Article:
Nobles in the Middle Ages ranked second on the hierarchical social ladder: kings and queens filled the top spots, while knights, clergy, tradesmen and peasants formed the ladder below nobles. Social mobility in the Middle Ages rarely occurred; nobles, peasants and others generally spent their lives confined to the respective classes of their births. Nobles lived distinct lifestyles, complete with specific tasks, expected behaviors and even styles of dress.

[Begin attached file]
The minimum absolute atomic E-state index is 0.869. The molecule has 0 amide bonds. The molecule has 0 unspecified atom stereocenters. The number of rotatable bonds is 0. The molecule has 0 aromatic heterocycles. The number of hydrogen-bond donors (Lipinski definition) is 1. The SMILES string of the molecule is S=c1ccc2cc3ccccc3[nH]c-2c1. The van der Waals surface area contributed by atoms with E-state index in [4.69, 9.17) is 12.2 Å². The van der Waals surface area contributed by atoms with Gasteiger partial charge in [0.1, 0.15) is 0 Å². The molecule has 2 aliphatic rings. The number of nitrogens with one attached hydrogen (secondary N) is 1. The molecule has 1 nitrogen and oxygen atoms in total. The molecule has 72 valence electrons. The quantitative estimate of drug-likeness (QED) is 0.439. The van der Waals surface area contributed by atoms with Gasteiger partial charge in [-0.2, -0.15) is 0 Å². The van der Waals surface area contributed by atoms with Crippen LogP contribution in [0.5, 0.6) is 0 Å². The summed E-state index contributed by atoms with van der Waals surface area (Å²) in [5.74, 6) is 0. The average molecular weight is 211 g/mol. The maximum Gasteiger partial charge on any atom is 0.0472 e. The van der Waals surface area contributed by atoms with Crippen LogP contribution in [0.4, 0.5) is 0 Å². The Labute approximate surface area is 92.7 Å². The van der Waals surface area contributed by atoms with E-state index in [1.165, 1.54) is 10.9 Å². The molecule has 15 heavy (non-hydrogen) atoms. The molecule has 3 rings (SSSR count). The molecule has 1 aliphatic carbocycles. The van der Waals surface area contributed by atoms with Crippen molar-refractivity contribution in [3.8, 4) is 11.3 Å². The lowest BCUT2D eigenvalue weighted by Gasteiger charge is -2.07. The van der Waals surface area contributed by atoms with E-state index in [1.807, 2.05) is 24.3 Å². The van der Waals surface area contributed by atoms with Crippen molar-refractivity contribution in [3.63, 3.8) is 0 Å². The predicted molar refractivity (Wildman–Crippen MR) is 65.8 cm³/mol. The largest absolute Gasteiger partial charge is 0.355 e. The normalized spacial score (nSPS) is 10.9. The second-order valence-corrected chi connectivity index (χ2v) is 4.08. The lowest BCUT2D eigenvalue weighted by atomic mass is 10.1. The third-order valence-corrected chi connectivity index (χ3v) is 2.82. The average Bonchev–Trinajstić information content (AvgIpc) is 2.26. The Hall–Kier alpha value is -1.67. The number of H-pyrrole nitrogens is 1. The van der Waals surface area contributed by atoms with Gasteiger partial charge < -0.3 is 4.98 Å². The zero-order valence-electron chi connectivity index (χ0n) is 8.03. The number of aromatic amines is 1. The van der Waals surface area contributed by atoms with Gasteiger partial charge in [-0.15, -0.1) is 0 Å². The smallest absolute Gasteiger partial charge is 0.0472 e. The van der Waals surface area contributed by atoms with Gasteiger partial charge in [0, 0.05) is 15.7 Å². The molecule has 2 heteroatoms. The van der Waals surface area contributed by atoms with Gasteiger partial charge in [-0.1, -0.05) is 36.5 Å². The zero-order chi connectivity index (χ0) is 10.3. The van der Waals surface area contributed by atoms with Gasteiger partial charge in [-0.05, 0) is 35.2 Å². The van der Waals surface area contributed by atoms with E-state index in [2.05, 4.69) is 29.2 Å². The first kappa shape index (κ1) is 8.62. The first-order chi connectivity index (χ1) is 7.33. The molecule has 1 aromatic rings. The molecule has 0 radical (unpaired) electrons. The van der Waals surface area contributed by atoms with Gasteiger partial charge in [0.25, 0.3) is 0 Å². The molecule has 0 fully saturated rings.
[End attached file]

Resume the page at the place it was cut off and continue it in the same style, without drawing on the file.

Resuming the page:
Nobles served as functional and representative citizens. They interacted with lower-level citizens in surrounding populations by providing important services of safety and protection. Knights, under the direction of nobles, protected citizens, as mandated by governmental protocols. In exchange for protection from knights, nobles employed commoners in various roles, such as farming, cooking and performing other types of manual labor. Nobles also dressed in distinct styles to distinguish themselves. Men, women and children wore bright colored clothes made of fine materials like silk and velvet. Fine furs and soft hairs formed linings on nobles' coats and hats. Women wore underwear made of soft silks and linen. They dressed in long gowns and headdresses, while men wore trousers and tunics. Nobles consumed decadent foods too, prepared by servants, such as meat, bread and spices. Nobles arranged marriages for female children and lived in estates and castles.